Positive experiences with strangers trigger a learning effect in the brain, which increases empathy, suggests a new study from University of Zurich. Importantly, the researchers say it takes only a handful of positive learning experiences to become more sensitive to another’s feelings.

“Most of my research combines functional magnetic resonance imaging (fMRI) with paradigms and methods from social psychology and behavioral economics,” Dr. Grit Hein, a psychologist, neuroscientist, and lead author of the current study, said in her bio.

In one of her previous studies, soccer admirers witnessed a fan of their favorite team or a fan of a rival team experience pain. Next, the researchers gave participants the ability to choose to reduce this other person’s pain by enduring physical pain themselves. Watching the trials, the researchers learned they could predict which participants would help a suffering supporter of their own team. These helpful participants showed activity occurring in their anterior insula as they watched the other person suffer and also directly expressed their concern. At the same time, there were obvious signs to predict those who were unwilling to help a fan of the opposing team. In these cases, the participants not only reported a negative evaluation of the person in pain, but the researchers saw activity occur in their nucleus accumbens as they watched the other person suffer.

The anterior insula is believed to play a role in consciousness and emotion, the authors of the study reported, while the nucleus accumbens is said to help us cognitively process aversion, motivation, pleasure, reward, and reinforcement learning.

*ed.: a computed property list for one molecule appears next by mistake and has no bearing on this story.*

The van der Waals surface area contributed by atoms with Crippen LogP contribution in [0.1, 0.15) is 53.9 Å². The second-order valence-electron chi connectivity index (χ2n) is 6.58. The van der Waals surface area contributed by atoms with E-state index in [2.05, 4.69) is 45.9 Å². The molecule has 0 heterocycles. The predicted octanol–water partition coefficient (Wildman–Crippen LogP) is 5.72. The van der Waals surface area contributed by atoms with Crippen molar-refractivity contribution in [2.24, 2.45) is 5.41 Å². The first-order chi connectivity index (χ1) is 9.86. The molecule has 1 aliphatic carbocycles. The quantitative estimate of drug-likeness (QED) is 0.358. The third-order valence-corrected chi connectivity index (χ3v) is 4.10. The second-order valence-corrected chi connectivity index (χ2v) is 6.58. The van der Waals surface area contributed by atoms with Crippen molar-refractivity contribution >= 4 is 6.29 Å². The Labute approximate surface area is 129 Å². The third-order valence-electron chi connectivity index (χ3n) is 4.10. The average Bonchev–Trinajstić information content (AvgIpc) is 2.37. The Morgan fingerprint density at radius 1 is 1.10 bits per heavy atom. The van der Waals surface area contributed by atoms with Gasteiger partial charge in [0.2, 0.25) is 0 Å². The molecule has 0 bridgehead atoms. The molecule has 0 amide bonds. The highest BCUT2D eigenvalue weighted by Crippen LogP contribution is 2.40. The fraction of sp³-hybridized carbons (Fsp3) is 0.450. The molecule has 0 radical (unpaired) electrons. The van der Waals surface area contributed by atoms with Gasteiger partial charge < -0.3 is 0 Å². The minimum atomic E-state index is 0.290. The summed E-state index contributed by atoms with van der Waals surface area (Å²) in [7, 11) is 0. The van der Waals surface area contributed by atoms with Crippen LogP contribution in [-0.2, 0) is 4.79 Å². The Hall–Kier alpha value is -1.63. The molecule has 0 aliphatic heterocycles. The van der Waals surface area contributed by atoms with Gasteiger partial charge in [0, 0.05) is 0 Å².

For the current study, Hein and her colleagues focused on the lack of compassion commonly felt for people from different nationalities or cultures. By most accounts, this absence of feeling stems from the perception of someone else as “other.” Can empathy for strangers be learned? Is it our actual encounters with others that influence our brain responses and so our feelings?


The research team designed an experiment where they measured brain activation in participants who had had positive experiences with a member of their own group (referred to as the in-group) or someone from another group (referred to as the out-group). While participants were told to expect painful shocks to the backs of their hands, they also knew a member of their ingroup or a member of their outgroup could spare them pain by paying money.

Measuring each participant’s brain activation during each trial, the researchers observed how a stranger's pain triggered a weaker response in participants than when they observed an ingroup member experiencing pain. However, following a handful of positive experiences with someone from the outgroup (i.e., the outgroup member paid money to prevent the participant experiencing a shock), participants showed a significant increase in empathic brain responses whenever they witnessed someone new from the out-group undergoing a shock. In fact, the stronger a positive experience, the greater was their increase in empathy.

"Our findings show that empathy with an out-group member can be learned and generalized," Hein and her colleagues wrote in their conclusion. "Thus, our study provides a mechanistic account of how positive contacts with the out-group can counteract empathy deficits." Seemingly, based on this study, random acts of kindness might pave the road toward a more peaceful world.

Source: Tobler P, Engelmann J, Vollberg M, Hein G. How learning shapes the empathic brain. PNAS. 2015.